Plovdiv court suspends Muslim property claim case
The Regional Court in Bulgaria’s second city Plovdiv suspended proceedings on April 11 2014 in a case involving claims by the office of the Chief Mufti, spiritual leader of the country’s Muslims, to be awarded ownership of four properties.
The suspension was ordered at the request of the Chief Mufti’s office. Minutes later, the Appeal Court in Plovdiv also suspended proceedings in the case of the Eski Mosque in the town of Stara Zagora. In the Stara Zagora case, the court of first instance rejected the property claim by the Chief Mufti.
Legal counsel for the Chief Mufti requested the suspension of proceedings because of a dispute with a third party.
A Sunni Muslim group in Bulgaria has disputed the claims by the Chief Mufti’s office on the waqf properties, also claiming ownership of them, saying that it is the legal successor to the Muslim religious, social and philanthropic communities that operated in Bulgaria before 1949.
It was in 1949 that the communist Bulgarian state started seizure of properties. Under Bulgaria’s post-communist Religious Denominations Act, recognised religions may file court claims for the return of properties to them.
Public broadcaster Bulgarian National Television reported from Plovdiv that there was tight police security around the court buildings, although there were no public protests. Earlier in 2014, a large crowd attacked the mosque in central Plovdiv during a protest against Muslim property claims.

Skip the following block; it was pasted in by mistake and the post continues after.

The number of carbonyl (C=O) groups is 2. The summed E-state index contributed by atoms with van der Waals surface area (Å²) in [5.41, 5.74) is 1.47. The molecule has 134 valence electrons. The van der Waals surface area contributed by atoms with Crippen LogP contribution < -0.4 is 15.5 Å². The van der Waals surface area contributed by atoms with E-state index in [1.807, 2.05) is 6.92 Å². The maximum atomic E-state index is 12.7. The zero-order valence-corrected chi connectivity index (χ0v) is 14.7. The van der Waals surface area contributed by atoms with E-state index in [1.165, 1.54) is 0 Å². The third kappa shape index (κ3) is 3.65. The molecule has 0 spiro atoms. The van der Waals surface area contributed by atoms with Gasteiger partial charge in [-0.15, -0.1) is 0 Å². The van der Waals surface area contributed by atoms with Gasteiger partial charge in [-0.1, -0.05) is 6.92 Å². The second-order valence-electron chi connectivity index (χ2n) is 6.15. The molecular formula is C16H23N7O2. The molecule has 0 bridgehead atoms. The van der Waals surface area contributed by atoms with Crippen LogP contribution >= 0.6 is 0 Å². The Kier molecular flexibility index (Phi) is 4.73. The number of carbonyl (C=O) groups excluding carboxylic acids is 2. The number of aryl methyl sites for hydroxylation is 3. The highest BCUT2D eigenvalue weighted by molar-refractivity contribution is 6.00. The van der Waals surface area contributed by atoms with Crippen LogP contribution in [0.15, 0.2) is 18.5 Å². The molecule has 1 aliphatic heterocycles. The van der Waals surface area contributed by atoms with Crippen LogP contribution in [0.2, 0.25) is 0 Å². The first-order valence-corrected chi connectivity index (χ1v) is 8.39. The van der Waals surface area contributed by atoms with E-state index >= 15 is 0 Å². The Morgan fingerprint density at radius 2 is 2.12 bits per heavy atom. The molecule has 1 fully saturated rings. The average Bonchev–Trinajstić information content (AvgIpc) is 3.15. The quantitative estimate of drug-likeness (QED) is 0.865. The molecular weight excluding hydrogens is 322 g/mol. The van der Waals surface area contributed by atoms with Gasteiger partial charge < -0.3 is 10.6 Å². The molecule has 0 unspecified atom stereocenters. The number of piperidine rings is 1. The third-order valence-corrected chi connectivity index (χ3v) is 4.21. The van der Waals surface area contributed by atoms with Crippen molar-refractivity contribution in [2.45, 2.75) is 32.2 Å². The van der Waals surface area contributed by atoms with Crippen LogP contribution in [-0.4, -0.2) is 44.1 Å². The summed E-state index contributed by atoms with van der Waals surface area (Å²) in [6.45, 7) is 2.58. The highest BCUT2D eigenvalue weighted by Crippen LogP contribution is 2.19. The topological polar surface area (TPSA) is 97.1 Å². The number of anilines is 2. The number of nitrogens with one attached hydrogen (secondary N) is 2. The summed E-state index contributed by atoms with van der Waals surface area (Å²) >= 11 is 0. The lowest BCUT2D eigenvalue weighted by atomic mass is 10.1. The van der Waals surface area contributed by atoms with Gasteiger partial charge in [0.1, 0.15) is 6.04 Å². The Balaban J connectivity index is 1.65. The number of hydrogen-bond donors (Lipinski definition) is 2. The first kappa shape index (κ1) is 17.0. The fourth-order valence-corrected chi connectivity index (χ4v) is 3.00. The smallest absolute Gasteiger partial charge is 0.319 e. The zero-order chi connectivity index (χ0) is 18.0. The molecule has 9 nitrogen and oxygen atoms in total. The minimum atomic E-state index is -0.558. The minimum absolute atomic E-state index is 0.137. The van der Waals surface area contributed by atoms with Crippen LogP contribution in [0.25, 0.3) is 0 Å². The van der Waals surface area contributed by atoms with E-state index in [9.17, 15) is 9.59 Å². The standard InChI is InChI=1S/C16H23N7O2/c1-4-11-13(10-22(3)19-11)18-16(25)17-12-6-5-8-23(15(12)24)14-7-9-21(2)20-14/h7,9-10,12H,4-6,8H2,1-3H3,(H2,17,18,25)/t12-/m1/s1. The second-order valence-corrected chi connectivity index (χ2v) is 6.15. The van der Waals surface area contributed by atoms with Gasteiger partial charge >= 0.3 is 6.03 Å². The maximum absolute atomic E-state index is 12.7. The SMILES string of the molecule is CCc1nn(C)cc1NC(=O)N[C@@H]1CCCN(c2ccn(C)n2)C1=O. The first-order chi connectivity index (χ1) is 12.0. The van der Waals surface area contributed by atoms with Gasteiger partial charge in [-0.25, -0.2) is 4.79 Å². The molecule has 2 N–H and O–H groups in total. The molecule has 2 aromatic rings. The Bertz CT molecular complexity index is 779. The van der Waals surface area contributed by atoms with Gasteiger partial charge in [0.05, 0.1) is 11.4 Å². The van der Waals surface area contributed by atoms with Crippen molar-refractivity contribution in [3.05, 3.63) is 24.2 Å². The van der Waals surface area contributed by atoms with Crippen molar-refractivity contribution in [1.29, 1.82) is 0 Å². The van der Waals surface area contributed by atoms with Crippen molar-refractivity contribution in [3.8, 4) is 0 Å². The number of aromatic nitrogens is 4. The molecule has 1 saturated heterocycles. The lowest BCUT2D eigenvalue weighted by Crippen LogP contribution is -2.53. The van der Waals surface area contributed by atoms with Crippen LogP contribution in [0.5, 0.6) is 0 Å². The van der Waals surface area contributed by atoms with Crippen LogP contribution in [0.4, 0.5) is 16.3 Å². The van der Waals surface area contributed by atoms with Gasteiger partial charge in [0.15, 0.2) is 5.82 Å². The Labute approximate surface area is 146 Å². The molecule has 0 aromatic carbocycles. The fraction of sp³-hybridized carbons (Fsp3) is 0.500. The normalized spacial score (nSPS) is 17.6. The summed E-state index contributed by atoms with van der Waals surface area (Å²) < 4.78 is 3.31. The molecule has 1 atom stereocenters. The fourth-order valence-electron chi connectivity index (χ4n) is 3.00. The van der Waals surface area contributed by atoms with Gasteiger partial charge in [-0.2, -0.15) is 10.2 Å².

The application for the four properties, which include the building known as the Ancient Baths, in Plovdiv has been opposed by the city municipality.
The issue of which entity is the legal successor-in-title to Muslim communities dating from before the advent of the communist era in Bulgaria is currently the subject of a case before the Appeal Court in Sofia. Judgment in this case is scheduled for June 13.
Local media said that legal counsel for Plovdiv municipality, Miroslava Sukareva, objected to the suspension of the case in the Regional Court, saying that it was inappropriate to order a suspension just as the case was heading towards a judgment favourable to her client.
Judge Greta Chakalova ordered the suspension pending the outcome of the appeal in Sofia, and said that she was allowing time for the applicant to examine new evidence presented by the defendant.
(Photo of the Ancient Baths building in Plovdiv: Edal Anton Lefterov)